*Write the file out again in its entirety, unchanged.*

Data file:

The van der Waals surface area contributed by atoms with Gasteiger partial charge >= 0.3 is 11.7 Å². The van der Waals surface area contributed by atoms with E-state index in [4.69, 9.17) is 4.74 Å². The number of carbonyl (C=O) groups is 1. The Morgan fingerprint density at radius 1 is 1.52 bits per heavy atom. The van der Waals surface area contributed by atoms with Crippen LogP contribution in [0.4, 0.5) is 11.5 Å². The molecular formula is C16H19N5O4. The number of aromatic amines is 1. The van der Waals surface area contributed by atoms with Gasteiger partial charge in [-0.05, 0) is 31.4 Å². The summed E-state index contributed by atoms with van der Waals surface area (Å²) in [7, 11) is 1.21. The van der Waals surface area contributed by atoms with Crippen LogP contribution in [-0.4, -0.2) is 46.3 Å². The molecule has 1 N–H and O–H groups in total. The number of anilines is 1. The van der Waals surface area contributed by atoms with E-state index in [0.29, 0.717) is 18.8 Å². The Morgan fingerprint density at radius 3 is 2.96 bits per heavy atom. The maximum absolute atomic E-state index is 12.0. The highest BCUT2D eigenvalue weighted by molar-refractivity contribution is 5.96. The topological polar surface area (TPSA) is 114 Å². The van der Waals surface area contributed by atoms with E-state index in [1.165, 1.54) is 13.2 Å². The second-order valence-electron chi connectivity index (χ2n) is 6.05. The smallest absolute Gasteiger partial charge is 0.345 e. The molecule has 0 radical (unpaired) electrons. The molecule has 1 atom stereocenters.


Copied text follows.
The van der Waals surface area contributed by atoms with Gasteiger partial charge >= 0.3 is 11.7 Å². The van der Waals surface area contributed by atoms with E-state index in [4.69, 9.17) is 4.74 Å². The number of carbonyl (C=O) groups is 1. The Morgan fingerprint density at radius 1 is 1.52 bits per heavy atom. The van der Waals surface area contributed by atoms with Crippen LogP contribution in [0.4, 0.5) is 11.5 Å². The molecular formula is C16H19N5O4. The number of aromatic amines is 1. The van der Waals surface area contributed by atoms with Gasteiger partial charge in [-0.05, 0) is 31.4 Å². The summed E-state index contributed by atoms with van der Waals surface area (Å²) in [7, 11) is 1.21. The van der Waals surface area contributed by atoms with Crippen LogP contribution in [-0.4, -0.2) is 46.3 Å². The molecule has 1 N–H and O–H groups in total. The number of anilines is 1. The van der Waals surface area contributed by atoms with E-state index in [0.29, 0.717) is 18.8 Å². The Morgan fingerprint density at radius 3 is 2.96 bits per heavy atom. The maximum absolute atomic E-state index is 12.0. The highest BCUT2D eigenvalue weighted by molar-refractivity contribution is 5.96. The topological polar surface area (TPSA) is 114 Å². The van der Waals surface area contributed by atoms with E-state index in [1.165, 1.54) is 13.2 Å². The second-order valence-electron chi connectivity index (χ2n) is 6.05. The smallest absolute Gasteiger partial charge is 0.345 e. The molecule has 0 radical (unpaired) electrons. The molecule has 1 atom stereocenters.